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Re: Browsers will never get it right [was Re:Blocked-base parsing?]

From: Orion Adrian <orion.adrian@gmail.com>
Date: Thu, 15 Sep 2005 19:24:15 -0400
Message-ID: <abd6c80105091516242de75de0@mail.gmail.com>
To: www-style@w3.org

On 9/15/05, Dimitri Glazkov <dimitri.glazkov@gmail.com> wrote:
> On 9/15/05, Orion Adrian <orion.adrian@gmail.com> wrote:
> >
> > I have yet to see an RSS feed that says, best
> > viewed in X. That's an issue only when you allow styling code to be
> > determined by the author.
> 
> Let's not get too radical here. RSS only provides general structure of
> a list of stories. It does not define the actual content of an
> article. That is still the domain of HTML.

It is, but I don't see the success of RSS being that it replaces HTML,
but rather it removes CSS and Javascript from it while codifying
better the semantic structure of syndicated content allowing new
behavior.

> Orion, I see where you are going with this. However, the problem with
> this thinking is that on the end, you will end up simply reinventing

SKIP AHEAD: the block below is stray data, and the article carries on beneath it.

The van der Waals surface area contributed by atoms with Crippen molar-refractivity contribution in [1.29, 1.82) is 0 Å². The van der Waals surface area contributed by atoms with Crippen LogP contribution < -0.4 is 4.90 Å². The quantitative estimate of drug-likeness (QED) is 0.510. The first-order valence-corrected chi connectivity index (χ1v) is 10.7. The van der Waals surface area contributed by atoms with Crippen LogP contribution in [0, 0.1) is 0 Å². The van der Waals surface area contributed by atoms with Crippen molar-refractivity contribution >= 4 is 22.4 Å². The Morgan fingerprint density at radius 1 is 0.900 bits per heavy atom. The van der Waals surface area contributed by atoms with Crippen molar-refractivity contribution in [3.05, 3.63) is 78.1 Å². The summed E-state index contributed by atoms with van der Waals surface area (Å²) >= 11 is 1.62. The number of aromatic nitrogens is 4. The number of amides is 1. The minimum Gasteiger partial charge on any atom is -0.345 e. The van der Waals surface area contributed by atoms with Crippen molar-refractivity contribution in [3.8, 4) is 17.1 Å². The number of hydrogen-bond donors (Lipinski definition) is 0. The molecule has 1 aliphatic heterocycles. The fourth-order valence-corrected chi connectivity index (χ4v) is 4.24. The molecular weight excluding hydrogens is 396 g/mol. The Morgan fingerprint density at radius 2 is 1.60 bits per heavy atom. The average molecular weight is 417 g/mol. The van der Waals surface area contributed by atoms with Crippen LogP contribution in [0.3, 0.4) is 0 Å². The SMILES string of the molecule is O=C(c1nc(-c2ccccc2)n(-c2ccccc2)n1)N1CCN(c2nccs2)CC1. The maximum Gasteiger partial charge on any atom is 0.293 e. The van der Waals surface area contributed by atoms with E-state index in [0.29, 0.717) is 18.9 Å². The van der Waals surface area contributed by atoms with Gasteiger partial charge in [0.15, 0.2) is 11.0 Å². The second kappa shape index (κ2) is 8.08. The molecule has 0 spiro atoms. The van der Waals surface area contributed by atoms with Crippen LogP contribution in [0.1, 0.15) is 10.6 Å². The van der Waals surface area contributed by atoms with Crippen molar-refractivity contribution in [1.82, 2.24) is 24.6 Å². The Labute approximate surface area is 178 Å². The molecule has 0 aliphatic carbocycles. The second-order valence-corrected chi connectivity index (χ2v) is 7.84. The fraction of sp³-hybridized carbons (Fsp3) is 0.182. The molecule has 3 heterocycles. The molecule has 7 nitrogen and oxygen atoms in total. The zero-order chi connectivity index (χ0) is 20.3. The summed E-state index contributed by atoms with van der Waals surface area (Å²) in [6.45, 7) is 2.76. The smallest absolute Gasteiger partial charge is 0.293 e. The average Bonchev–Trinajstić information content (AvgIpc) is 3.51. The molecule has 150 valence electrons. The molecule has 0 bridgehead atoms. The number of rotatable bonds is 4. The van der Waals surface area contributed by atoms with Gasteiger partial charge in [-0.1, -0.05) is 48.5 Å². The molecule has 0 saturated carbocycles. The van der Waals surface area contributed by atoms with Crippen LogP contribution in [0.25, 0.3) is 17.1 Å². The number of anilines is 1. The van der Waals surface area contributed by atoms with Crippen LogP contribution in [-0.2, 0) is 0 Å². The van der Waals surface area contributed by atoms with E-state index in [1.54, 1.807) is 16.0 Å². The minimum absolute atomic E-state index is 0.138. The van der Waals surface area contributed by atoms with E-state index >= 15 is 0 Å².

> HTML.

I'm not interested in reinventing HTML totally, though HTML is always
going through a revision process. And whose to say HTML isn't up for
grabs in terms of changes? I see the core of HTML as being very useful
and a good precedent, but there are many changes I make there for
different reasons than what I'm suggesting here.

> The reason why it is so easy to get excited about "advantages" of RSS
> over HTML is because RSS ignores the hard part of the job --
> structuring arbitrary content.

I could replace the HTML part of RSS with something simpler and still
get the same result. Let's say I only allowed img, h, section, ul, ol,
p, strong, and em; I'd still be doing pretty well. HTML doesn't fail
as much in its intention to mark up code. It fails in its intention to
be the basis of applications through CSS and Javascript.

> Also, have you heard of microformats (http://microformats.com/)?

I've been looking to microformats before they had that name. In fact
when I first got into XML I thought it would be used for XML until I
realized you couldn't just insert an XML tree into an element without
modifying the schema. That lead me to think about the fundamentals of
data. It's lead me to rally against tree-based structures, attributes,
namespaces as defined, schemas as defined, styling and behavior
defined by the server and a myriad of other things that aren't
appropriate for this list.

-- 

Orion Adrian
Received on Thursday, 15 September 2005 23:24:19 GMT

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